The popularity of mail-in voting among Republican voters continues to this day. In 2020, the vast majority of the over one million Republicans in the state voted early by mail. As recently as 2018, Republicans in the state defended the state’s voting system from outside attacks. In that year’s election for U.S. Senate, Martha McSally (R) was in the lead on Election Day. As more votes were counted over the following days, however, Sen. Kyrsten Sinema (D) took the lead. While some Republicans like former President Donald Trump cast doubt over the validity of the vote counting in 2018, prominent Republicans in Arizona did not go along, noting the counting of votes after Election Day is normal in the state. McSally conceded the election a week after Election Day without raising any objections.
Republican support for mail-in voting evaporated after 2020.
The contested aftermath of the 2020 presidential election in Arizona, however, led many Republicans in the state to turn against mail-in voting. Like the broader Republican attacks on drop boxes, they took their cue from Trump, who claimed mail-in voting cost him the election in the state. The necessity to bend the knee to Trump required they turn against mail-in voting as well, defying the state’s track record of success.
While conducting a fraudulent “audit” that ended up confirming what we already know — that there is no evidence of fraud in Arizona’s elections — legislators introduced bill after bill to restrict mail-in voting and other aspects of the state’s electoral machinery. This included a bill that would have banned mail-in and early voting for almost all voters and required the state to hand-count all ballots within 24 hours of the polls closing — a requirement that even Republicans conceded was impossible. While that bill didn’t make it out of the Legislature, others did, including a bill that Gov. Doug Ducey (R) signed that will allow the state to remove voters from the Permanent Early Voting List merely for not voting in recent elections.
When their efforts to undo mail-in voting through the legislative process failed, Republicans turned to the courts. In February, the Arizona GOP filed a lawsuit in the Arizona Supreme Court alleging that early voting is barred by the state constitution. After the state Supreme Court declined to take the case, the GOP filed a second attempt in a lower state court. After the trial court judge found that mail-in voting doesn’t violate the state constitution, Republicans appealed the decision and litigation is ongoing.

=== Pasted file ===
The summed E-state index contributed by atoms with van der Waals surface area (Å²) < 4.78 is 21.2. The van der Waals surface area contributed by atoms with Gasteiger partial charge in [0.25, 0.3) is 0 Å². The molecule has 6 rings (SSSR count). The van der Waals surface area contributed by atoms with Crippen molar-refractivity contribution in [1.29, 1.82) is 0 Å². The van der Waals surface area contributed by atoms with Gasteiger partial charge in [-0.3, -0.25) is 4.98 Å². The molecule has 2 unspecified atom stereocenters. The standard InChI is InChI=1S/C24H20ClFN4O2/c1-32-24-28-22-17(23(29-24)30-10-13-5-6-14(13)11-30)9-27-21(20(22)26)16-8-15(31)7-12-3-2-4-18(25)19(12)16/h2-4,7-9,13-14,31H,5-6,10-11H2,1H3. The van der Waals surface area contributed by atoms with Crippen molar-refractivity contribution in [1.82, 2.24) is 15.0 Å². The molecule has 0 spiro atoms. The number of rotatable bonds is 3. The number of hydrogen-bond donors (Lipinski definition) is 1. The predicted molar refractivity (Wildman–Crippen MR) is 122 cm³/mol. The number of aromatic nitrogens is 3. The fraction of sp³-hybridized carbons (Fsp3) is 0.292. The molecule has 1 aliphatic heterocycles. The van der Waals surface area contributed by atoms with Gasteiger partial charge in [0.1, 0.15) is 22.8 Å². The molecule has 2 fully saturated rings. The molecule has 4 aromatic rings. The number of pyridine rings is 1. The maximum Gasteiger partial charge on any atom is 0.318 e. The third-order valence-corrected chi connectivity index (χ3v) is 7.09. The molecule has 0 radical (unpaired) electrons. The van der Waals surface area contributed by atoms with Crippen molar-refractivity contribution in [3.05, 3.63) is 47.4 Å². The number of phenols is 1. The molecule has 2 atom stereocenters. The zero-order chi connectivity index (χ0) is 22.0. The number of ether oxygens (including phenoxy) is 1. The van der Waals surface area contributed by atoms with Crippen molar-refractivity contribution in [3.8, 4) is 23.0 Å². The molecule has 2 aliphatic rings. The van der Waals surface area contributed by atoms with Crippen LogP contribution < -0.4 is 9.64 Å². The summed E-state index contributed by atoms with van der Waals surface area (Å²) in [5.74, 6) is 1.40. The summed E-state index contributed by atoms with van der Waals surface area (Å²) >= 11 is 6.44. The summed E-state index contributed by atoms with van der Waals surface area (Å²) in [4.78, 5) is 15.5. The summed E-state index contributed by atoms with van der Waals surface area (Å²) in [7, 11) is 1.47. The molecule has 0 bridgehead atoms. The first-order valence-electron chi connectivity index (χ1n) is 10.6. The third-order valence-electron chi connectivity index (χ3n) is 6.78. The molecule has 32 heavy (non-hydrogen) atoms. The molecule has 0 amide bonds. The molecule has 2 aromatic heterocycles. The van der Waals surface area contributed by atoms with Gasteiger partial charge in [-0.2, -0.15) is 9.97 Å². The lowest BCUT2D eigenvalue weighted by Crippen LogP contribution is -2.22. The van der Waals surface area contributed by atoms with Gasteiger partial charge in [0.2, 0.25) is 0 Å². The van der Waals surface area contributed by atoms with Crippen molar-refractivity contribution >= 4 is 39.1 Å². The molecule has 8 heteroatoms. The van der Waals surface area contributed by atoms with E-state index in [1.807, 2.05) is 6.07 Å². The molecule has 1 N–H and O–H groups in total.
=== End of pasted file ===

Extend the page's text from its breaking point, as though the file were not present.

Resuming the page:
Attacks on mail-in voting is just another example of Republican hypocrisy.
With election deniers and conspiracy theorists leading the Republican ticket this November and the Republican Party’s lawsuit still making its way through the courts, attempts to dismantle the state’s successful mail-in voting system aren’t going away anytime soon. But tracing the history of mail-in voting in the state reveals the current Republican stance to be nothing but hypocrisy. Republicans used to be fine with mail-in voting when Arizona reliably voted for Republicans. But the moment a Democrat won, everything changed. Clearly, the only voting methods Republicans are okay with are the ones that reliably lead to Republican wins.
Ironically, no one demonstrates this better than Lake herself. Prior to the primary election, she cast doubt about the validity of the results, telling her supporters that “we’re already detecting some fraud.” She continued to make unsubstantiated claims of fraud on Election Day when early returns showed her opponent with a lead. But as more early ballots were counted and Lake took the lead, her claims of fraud suddenly vanished.